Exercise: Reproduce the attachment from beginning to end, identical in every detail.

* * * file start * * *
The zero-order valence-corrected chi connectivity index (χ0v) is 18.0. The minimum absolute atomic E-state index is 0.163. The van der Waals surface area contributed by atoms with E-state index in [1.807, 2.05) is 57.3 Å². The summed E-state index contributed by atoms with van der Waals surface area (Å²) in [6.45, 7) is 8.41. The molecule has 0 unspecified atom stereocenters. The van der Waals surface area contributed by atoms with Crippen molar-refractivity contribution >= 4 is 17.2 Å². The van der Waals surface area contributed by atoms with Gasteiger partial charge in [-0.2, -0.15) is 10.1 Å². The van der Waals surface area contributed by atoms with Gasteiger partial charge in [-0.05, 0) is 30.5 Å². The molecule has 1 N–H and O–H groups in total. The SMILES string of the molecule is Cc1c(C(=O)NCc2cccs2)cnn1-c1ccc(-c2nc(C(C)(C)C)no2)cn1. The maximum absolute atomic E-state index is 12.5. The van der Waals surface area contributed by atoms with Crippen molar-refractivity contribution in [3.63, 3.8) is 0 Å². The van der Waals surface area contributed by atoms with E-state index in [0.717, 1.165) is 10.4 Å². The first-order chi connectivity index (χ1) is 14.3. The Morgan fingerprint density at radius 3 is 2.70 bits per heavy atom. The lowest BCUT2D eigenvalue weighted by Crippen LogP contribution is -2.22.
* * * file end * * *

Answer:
The zero-order valence-corrected chi connectivity index (χ0v) is 18.0. The minimum absolute atomic E-state index is 0.163. The van der Waals surface area contributed by atoms with E-state index in [1.807, 2.05) is 57.3 Å². The summed E-state index contributed by atoms with van der Waals surface area (Å²) in [6.45, 7) is 8.41. The molecule has 0 unspecified atom stereocenters. The van der Waals surface area contributed by atoms with Crippen molar-refractivity contribution >= 4 is 17.2 Å². The van der Waals surface area contributed by atoms with Gasteiger partial charge in [-0.2, -0.15) is 10.1 Å². The van der Waals surface area contributed by atoms with Gasteiger partial charge in [-0.05, 0) is 30.5 Å². The molecule has 1 N–H and O–H groups in total. The SMILES string of the molecule is Cc1c(C(=O)NCc2cccs2)cnn1-c1ccc(-c2nc(C(C)(C)C)no2)cn1. The maximum absolute atomic E-state index is 12.5. The van der Waals surface area contributed by atoms with Crippen molar-refractivity contribution in [3.63, 3.8) is 0 Å². The van der Waals surface area contributed by atoms with E-state index in [0.717, 1.165) is 10.4 Å². The first-order chi connectivity index (χ1) is 14.3. The Morgan fingerprint density at radius 3 is 2.70 bits per heavy atom. The lowest BCUT2D eigenvalue weighted by Crippen LogP contribution is -2.22.